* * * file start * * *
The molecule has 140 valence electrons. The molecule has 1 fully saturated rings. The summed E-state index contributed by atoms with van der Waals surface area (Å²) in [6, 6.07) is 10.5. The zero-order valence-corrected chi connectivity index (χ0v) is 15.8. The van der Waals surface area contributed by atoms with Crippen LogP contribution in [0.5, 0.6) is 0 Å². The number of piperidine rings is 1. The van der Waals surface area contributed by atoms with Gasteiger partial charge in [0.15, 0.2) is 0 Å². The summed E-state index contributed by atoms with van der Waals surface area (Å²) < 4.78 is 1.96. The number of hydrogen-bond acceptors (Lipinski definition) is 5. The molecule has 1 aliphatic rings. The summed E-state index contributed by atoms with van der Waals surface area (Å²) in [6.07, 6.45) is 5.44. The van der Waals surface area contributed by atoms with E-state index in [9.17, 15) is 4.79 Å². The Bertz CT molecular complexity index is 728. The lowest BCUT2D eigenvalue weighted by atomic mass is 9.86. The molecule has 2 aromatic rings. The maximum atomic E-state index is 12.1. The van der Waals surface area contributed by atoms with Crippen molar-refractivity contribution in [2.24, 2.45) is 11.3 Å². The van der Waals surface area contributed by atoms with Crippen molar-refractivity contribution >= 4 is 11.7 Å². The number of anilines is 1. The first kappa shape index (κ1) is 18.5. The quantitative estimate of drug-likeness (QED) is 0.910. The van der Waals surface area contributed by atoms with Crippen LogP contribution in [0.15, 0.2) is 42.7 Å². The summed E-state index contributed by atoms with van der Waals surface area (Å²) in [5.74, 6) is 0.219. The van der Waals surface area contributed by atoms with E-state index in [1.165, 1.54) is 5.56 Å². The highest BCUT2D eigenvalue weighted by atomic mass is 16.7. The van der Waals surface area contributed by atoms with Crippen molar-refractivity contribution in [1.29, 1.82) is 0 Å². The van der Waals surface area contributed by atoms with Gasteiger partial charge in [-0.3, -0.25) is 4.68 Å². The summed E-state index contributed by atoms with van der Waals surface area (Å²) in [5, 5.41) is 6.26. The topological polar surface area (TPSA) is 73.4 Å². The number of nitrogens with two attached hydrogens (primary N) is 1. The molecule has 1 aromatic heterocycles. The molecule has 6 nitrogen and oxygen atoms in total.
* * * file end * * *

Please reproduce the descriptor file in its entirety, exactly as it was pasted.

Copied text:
The molecule has 140 valence electrons. The molecule has 1 fully saturated rings. The summed E-state index contributed by atoms with van der Waals surface area (Å²) in [6, 6.07) is 10.5. The zero-order valence-corrected chi connectivity index (χ0v) is 15.8. The van der Waals surface area contributed by atoms with Crippen LogP contribution in [0.5, 0.6) is 0 Å². The number of piperidine rings is 1. The van der Waals surface area contributed by atoms with Gasteiger partial charge in [0.15, 0.2) is 0 Å². The summed E-state index contributed by atoms with van der Waals surface area (Å²) < 4.78 is 1.96. The number of hydrogen-bond acceptors (Lipinski definition) is 5. The molecule has 1 aliphatic rings. The summed E-state index contributed by atoms with van der Waals surface area (Å²) in [6.07, 6.45) is 5.44. The van der Waals surface area contributed by atoms with E-state index in [9.17, 15) is 4.79 Å². The Bertz CT molecular complexity index is 728. The lowest BCUT2D eigenvalue weighted by atomic mass is 9.86. The molecule has 2 aromatic rings. The maximum atomic E-state index is 12.1. The van der Waals surface area contributed by atoms with Crippen molar-refractivity contribution in [2.24, 2.45) is 11.3 Å². The van der Waals surface area contributed by atoms with Crippen molar-refractivity contribution >= 4 is 11.7 Å². The number of anilines is 1. The first kappa shape index (κ1) is 18.5. The quantitative estimate of drug-likeness (QED) is 0.910. The van der Waals surface area contributed by atoms with Crippen LogP contribution in [0.15, 0.2) is 42.7 Å². The summed E-state index contributed by atoms with van der Waals surface area (Å²) in [5.74, 6) is 0.219. The van der Waals surface area contributed by atoms with E-state index in [1.165, 1.54) is 5.56 Å². The highest BCUT2D eigenvalue weighted by atomic mass is 16.7. The van der Waals surface area contributed by atoms with Crippen molar-refractivity contribution in [1.29, 1.82) is 0 Å². The van der Waals surface area contributed by atoms with Gasteiger partial charge in [-0.3, -0.25) is 4.68 Å². The summed E-state index contributed by atoms with van der Waals surface area (Å²) in [5, 5.41) is 6.26. The topological polar surface area (TPSA) is 73.4 Å². The number of nitrogens with two attached hydrogens (primary N) is 1. The molecule has 1 aromatic heterocycles. The molecule has 6 nitrogen and oxygen atoms in total.